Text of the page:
Grace (photograph)

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Grace is a photograph by Eric Enstrom. It depicts an elderly man with hands folded, saying a prayer over a table with a simple meal. In 2002, an act of the Minnesota State Legislature established it as the state photograph.[1]

History and background[edit]

The original photograph was taken at Enstrom's photography studio in Bovey, Minnesota. Most sources indicate 1918 as the year, though Enstrom's daughter Rhoda, born in 1917, claimed to remember being present when the photograph was taken, which might have been taken around 1920. The man in the photograph, Charles Wilden, was a Swedish immigrant living in nearby Grand Rapids, Minnesota, who earned a meager living as a peddler and lived in a sod house. While the photograph conveys a sense of piety, the book seen in the photo is actually a dictionary, not the Bible, and local stories about Wilden "centered more around drinking and not accomplishing very much."[2]

What happened to Wilden after the photograph is unknown. In 1926 he was paid $5 by Enstrom in return for waiving his rights to the photograph; he disappeared thereafter. After the photograph became popular Enstrom attempted to track Wilden down but was unsuccessful. Numerous family members and local historians have also attempted to determine what became of Wilden but have not been able to locate definitive evidence.[2]

Enstrom first licensed the photograph to Augsburg Fortress in 1930. In the 1940s, his daughter, Rhoda Nyberg, colorized the photo by hand. This version was featured in prints produced during the 1940s onward and became the more widespread and popularly known version of the photo.[3]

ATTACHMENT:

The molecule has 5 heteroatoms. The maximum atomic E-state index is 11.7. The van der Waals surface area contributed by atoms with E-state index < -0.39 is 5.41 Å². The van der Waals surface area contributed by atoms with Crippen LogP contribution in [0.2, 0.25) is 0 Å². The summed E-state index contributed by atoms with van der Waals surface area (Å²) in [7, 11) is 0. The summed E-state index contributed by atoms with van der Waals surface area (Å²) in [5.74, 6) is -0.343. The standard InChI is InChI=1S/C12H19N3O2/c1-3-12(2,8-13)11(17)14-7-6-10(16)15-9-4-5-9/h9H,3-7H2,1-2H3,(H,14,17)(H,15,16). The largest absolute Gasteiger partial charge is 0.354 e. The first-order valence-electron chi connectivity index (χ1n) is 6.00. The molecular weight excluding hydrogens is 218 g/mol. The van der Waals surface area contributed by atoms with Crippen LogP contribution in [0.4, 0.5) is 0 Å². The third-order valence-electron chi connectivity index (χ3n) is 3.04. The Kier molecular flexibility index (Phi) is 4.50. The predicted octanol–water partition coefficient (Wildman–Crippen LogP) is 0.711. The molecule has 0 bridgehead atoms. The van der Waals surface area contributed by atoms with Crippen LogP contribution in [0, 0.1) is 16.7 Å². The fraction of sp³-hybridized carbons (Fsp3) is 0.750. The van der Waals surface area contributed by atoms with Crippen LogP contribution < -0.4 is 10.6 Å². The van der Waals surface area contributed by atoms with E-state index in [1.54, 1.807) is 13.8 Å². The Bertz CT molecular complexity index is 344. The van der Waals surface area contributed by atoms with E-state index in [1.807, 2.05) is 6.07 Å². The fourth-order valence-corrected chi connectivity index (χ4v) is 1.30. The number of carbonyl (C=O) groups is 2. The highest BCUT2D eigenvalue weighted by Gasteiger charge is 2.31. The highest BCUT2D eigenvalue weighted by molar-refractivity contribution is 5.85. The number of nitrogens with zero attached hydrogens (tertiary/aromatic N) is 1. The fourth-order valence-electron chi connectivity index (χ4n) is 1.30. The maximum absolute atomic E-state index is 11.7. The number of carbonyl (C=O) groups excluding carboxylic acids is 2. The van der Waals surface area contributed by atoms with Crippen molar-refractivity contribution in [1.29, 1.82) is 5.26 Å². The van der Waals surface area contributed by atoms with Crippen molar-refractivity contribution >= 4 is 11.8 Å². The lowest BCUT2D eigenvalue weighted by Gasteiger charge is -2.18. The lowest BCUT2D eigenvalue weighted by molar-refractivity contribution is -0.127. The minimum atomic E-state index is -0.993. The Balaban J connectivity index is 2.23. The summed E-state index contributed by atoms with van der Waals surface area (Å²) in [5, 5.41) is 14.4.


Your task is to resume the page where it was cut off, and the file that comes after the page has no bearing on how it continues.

Enstrom earned a modest sum from the photograph for the remainder of his life until his death in 1968. Rhoda Nyberg died in 2012.[2][3]

Photograph with window light added to original. 
Colorized version. 

Legacy[edit]

In 2014 the stage play Picturing Grace premiered,[4] which presents a dramatized retelling of the story behind the photograph, its photographer and subject. The play premiered in Itasca County, the same region in which the photograph was captured.

References[edit]

  1. ^ "Grace, official state photograph". State of Minnesota. Retrieved Feb 25, 2014. 
  2. ^ a b c Lee, Stephen J. (27 February 2012). "Man in famous 'Grace' photo mystifies historians". Grand Folks Herald. 
  3. ^ a b Walsh, Paul (27 February 2012). "Iron Range artist brought 'Grace' photo to fame". Minneapolis Star-Tribune. 
  4. ^ "'Picturing Grace' has successful opening, looks forward to future audiences". Grand Rapids Herald-Review. Retrieved 2016-01-28. 

External links[edit]